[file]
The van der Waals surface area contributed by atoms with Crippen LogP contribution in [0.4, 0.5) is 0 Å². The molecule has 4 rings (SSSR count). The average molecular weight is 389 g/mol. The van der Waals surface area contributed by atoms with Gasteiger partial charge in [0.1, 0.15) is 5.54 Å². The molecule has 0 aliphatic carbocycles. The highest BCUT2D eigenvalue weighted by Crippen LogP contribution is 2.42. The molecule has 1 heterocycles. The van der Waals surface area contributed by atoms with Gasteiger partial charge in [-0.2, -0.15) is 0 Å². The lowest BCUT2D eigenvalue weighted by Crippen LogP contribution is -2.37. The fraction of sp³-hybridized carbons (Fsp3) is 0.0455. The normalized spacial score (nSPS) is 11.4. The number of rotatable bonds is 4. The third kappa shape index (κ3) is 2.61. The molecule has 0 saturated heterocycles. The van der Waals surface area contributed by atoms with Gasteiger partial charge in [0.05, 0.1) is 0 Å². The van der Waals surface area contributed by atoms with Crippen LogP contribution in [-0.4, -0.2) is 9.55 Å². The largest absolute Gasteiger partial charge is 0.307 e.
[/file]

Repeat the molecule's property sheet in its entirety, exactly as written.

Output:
The van der Waals surface area contributed by atoms with Crippen LogP contribution in [0.4, 0.5) is 0 Å². The molecule has 4 rings (SSSR count). The average molecular weight is 389 g/mol. The van der Waals surface area contributed by atoms with Gasteiger partial charge in [0.1, 0.15) is 5.54 Å². The molecule has 0 aliphatic carbocycles. The highest BCUT2D eigenvalue weighted by Crippen LogP contribution is 2.42. The molecule has 1 heterocycles. The van der Waals surface area contributed by atoms with Gasteiger partial charge in [-0.2, -0.15) is 0 Å². The lowest BCUT2D eigenvalue weighted by Crippen LogP contribution is -2.37. The fraction of sp³-hybridized carbons (Fsp3) is 0.0455. The normalized spacial score (nSPS) is 11.4. The number of rotatable bonds is 4. The third kappa shape index (κ3) is 2.61. The molecule has 0 saturated heterocycles. The van der Waals surface area contributed by atoms with Gasteiger partial charge in [0.05, 0.1) is 0 Å². The van der Waals surface area contributed by atoms with Crippen LogP contribution in [-0.4, -0.2) is 9.55 Å². The largest absolute Gasteiger partial charge is 0.307 e.